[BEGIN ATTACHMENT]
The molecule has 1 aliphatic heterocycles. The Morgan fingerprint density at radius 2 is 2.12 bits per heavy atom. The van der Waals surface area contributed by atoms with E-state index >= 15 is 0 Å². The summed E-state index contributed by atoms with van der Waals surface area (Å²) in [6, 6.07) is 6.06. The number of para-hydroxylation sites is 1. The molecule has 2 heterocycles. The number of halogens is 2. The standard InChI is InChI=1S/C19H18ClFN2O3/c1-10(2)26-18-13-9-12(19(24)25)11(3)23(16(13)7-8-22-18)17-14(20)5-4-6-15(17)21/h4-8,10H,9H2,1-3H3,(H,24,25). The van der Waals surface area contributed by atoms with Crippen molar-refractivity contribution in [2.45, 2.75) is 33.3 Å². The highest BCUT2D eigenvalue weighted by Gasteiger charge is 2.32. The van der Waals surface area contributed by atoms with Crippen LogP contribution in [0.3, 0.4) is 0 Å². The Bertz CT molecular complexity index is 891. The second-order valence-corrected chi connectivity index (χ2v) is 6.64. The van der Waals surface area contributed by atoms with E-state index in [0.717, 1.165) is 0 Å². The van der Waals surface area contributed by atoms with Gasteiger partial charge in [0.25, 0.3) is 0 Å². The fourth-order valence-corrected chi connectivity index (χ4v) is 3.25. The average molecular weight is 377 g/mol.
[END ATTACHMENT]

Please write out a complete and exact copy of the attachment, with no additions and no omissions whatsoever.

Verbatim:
The molecule has 1 aliphatic heterocycles. The Morgan fingerprint density at radius 2 is 2.12 bits per heavy atom. The van der Waals surface area contributed by atoms with E-state index >= 15 is 0 Å². The summed E-state index contributed by atoms with van der Waals surface area (Å²) in [6, 6.07) is 6.06. The number of para-hydroxylation sites is 1. The molecule has 2 heterocycles. The number of halogens is 2. The standard InChI is InChI=1S/C19H18ClFN2O3/c1-10(2)26-18-13-9-12(19(24)25)11(3)23(16(13)7-8-22-18)17-14(20)5-4-6-15(17)21/h4-8,10H,9H2,1-3H3,(H,24,25). The van der Waals surface area contributed by atoms with Crippen molar-refractivity contribution in [2.45, 2.75) is 33.3 Å². The highest BCUT2D eigenvalue weighted by Gasteiger charge is 2.32. The van der Waals surface area contributed by atoms with Crippen LogP contribution in [0.3, 0.4) is 0 Å². The Bertz CT molecular complexity index is 891. The second-order valence-corrected chi connectivity index (χ2v) is 6.64. The van der Waals surface area contributed by atoms with E-state index in [0.717, 1.165) is 0 Å². The van der Waals surface area contributed by atoms with Gasteiger partial charge in [0.25, 0.3) is 0 Å². The fourth-order valence-corrected chi connectivity index (χ4v) is 3.25. The average molecular weight is 377 g/mol.